April is Autism Awareness Month!
As a way to promote autism awareness and inclusion, the Autism Society declared April National Autism Awareness Month to help every individual with Autism Spectrum Disorder (ASD) achieve the highest quality of life.
Since the late 1980s, Applied Behavior Analysis (ABA) therapy has been used to dramatically improve the quality of life and reduce challenging behaviors for individuals with ASD. ABA therapy is used all over the world to teach new behaviors to kids, teens, and even adults.
Here’s a quick overview of the therapy, as well as some principles and techniques associated with this amazing science. Find out how ABA therapy can help your child learn, so they can do!
What is Applied Behavior Analysis (ABA)?
ABA is the science of changing socially significant behavior. In simpler terms, it addresses behaviors that matter most for an individual’s success and well-being within the world they live in.
It originates from the work of scientists in the 1900s, such as B.F. Skinner, whose research was not geared toward children with special needs or autism. Rather, they studied classical and operant conditioning—how people or animals respond under certain conditions—in order to better understand how behaviors are formed and how they can be changed.
It was a study published in 1987 by Ivar Lovaas that brought ABA therapy and the autism community together. The results of Lovaas’ study of kids with autism and ABA therapy were amazing and gave parents of autistic children hope for a better quality of life for their kids. Since Lovaas’ original study, extensive research and several more studies have continued to support the benefits of ABA.
What are Some ABA Principles?
ABA therapy works to simultaneously reduce negative behaviors while teaching new skills. Based on Skinner’s research, here are some of the principles of behavior analysis:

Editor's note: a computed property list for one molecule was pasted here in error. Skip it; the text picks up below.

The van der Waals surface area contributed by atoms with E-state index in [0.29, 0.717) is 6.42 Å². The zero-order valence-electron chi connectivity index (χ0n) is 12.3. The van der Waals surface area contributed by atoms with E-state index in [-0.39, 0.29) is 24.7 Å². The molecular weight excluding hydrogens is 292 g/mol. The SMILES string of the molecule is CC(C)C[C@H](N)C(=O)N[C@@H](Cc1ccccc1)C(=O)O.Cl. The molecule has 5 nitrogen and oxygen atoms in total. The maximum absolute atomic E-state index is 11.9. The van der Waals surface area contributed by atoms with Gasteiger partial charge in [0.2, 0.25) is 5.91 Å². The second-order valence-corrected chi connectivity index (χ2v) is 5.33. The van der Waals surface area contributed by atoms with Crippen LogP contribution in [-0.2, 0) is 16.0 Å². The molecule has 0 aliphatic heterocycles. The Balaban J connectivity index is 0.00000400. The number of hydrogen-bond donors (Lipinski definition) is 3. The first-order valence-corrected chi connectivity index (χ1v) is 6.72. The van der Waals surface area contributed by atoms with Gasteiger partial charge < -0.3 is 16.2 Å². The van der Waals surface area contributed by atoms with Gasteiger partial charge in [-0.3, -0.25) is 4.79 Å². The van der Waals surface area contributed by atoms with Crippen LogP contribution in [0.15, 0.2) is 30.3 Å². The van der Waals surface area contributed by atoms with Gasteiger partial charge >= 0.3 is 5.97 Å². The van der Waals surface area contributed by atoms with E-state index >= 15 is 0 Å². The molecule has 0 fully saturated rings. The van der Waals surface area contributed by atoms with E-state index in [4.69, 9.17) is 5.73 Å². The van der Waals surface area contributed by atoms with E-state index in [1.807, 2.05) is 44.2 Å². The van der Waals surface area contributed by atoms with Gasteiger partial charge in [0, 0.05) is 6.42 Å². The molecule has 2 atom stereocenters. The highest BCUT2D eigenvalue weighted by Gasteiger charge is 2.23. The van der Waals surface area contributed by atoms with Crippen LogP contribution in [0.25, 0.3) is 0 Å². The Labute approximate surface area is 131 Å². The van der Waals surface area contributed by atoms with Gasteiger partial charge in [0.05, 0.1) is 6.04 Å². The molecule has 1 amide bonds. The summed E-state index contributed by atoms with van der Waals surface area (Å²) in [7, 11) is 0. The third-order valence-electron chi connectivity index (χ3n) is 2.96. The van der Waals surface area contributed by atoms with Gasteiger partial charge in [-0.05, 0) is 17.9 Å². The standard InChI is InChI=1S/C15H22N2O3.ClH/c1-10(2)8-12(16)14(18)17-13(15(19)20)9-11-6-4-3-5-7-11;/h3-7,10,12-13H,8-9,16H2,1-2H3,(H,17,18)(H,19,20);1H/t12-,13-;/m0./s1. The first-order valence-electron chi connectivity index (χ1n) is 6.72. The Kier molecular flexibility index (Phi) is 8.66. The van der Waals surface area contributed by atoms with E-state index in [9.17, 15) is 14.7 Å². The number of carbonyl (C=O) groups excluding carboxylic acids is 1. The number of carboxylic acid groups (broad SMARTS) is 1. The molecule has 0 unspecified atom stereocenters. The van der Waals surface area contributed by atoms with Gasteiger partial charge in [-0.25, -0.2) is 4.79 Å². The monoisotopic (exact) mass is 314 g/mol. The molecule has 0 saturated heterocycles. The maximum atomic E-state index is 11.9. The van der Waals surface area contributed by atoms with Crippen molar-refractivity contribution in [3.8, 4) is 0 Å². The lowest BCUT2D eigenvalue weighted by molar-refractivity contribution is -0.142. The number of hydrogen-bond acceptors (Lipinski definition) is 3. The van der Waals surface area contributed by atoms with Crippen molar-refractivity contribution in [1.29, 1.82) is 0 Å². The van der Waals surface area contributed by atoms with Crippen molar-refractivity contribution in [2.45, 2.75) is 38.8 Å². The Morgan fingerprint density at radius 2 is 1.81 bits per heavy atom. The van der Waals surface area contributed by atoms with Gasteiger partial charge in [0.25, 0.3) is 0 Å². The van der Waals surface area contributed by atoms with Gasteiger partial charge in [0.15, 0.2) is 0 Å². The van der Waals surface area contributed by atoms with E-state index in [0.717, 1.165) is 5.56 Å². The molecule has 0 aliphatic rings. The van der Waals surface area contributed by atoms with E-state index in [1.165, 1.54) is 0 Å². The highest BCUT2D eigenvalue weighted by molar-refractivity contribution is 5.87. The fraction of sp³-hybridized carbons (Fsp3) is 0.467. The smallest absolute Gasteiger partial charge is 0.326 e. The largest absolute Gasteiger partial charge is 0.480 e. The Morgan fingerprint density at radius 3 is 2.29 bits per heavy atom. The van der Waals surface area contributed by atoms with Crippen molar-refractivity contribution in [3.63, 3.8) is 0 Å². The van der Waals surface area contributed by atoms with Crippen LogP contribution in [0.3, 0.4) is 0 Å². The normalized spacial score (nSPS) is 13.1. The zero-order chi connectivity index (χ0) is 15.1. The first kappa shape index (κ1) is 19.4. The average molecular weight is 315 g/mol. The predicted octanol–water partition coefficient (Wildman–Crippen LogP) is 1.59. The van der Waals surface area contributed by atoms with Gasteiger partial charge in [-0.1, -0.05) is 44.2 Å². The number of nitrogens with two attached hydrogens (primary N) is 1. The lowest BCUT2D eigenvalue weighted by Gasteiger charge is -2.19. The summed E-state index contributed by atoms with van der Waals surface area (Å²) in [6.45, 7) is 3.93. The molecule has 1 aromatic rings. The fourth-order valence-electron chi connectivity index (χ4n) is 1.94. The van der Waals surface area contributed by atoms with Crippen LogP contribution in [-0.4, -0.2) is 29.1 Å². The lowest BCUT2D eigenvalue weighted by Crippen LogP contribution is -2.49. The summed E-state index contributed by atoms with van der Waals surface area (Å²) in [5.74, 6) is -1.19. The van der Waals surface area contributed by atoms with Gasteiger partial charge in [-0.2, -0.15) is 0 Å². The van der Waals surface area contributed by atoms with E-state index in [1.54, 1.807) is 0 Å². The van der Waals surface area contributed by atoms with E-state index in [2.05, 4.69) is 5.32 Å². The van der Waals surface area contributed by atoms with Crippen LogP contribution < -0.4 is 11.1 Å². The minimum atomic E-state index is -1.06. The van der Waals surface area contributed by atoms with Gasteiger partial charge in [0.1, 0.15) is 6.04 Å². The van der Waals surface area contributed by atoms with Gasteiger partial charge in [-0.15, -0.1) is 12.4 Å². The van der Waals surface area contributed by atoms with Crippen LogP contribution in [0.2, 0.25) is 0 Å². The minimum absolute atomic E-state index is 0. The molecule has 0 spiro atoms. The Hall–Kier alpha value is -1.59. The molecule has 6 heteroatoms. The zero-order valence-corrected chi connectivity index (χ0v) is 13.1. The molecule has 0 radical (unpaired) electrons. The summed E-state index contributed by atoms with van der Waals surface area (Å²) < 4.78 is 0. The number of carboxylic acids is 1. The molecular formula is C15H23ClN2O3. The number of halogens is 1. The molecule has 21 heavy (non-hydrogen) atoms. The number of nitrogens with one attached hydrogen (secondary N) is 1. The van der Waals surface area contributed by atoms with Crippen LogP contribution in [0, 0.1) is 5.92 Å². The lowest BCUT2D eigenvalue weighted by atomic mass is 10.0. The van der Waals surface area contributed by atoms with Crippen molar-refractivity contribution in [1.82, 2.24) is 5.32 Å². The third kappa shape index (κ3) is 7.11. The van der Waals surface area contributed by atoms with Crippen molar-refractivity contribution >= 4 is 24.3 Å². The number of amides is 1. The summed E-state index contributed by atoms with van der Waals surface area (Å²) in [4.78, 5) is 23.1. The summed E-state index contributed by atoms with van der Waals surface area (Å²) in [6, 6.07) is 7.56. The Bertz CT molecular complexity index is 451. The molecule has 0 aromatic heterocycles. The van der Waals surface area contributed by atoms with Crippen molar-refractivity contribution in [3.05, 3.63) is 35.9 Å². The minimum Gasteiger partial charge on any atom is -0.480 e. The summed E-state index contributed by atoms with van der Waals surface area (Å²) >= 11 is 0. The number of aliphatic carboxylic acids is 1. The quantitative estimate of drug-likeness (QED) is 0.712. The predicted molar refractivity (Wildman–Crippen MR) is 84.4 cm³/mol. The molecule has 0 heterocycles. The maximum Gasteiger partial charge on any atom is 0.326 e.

- Behavior is action that is observed and can be measured.
- Consequences (natural and social) can either strengthen or weaken behavior.
- All behavior has a function (the why).
- Reinforcement follows behavior. If a behavior is increasing, it’s being reinforced.
- Positive and negative reinforcement does not equate to good and bad. In behavior analysis, it means to add or take away.
ABA Techniques for Typical Childhood Concerns
While ABA therapy is very beneficial for kids with autism, ABA is relevant to all children.
We love the message of Dr. Patrick Friman, an internationally recognized expert in the application of behavior analytic methods, who advocates for the diverse application of ABA techniques for all children. He believes that ABA techniques can be used to treat many common parenting challenges, from thumb sucking to getting kids to bed on time!
His presentation, “10 Laws for Parenting Happier, Healthier, Better Behaved Children,” illustrates his belief that ABA can support mainstream parenting just as well and with similarly impressive results as experienced with kids with ASD.
Dr. Friman argues that behavior analysis should be integrated with pediatric primary care so that its powerful results can impact not just kids with ASD, but all kids. He suggests that our perspective of a “normal” child is skewed by media and advertising representations. He asserts, and so do we, that applied behavior analysis techniques can support children and parents dealing with challenging, yet quite typical, childhood issues such as bedwetting, picky eating, and sibling rivalry.
Using ABA to Teach Anything
At Psyched Services, we believe that ABA is an extremely powerful and effective tool for teaching pretty much anything. Our team has used it in the following ways, in homes and in schools:
- Treat symptoms related to learning disabilities such as teaching specific academic skills
- Decrease behavioral challenges such as tantrums
- Improve a child’s ability to make friends
- Improve study, time management and other executive functioning-related skills
- Toilet training
- Build independence in morning and evening routines
What are you or your child struggling with? You name it, ABA can improve it. Stay tuned for the rest of our ABA Answers series, which will give you some quick and dirty tips you can start using at home or in your classroom right away.
The approach we leverage with our Pocket Coaching services is based on ABA and can support kids struggling with a broad spectrum of typical childhood challenges ranging from study skills to social and emotional skills and even independence completing chores or routines. If you’re a parent or educator in need of some guidance, our remote-based services are available at your fingertips. We’re just a call or a click away, give us a shout!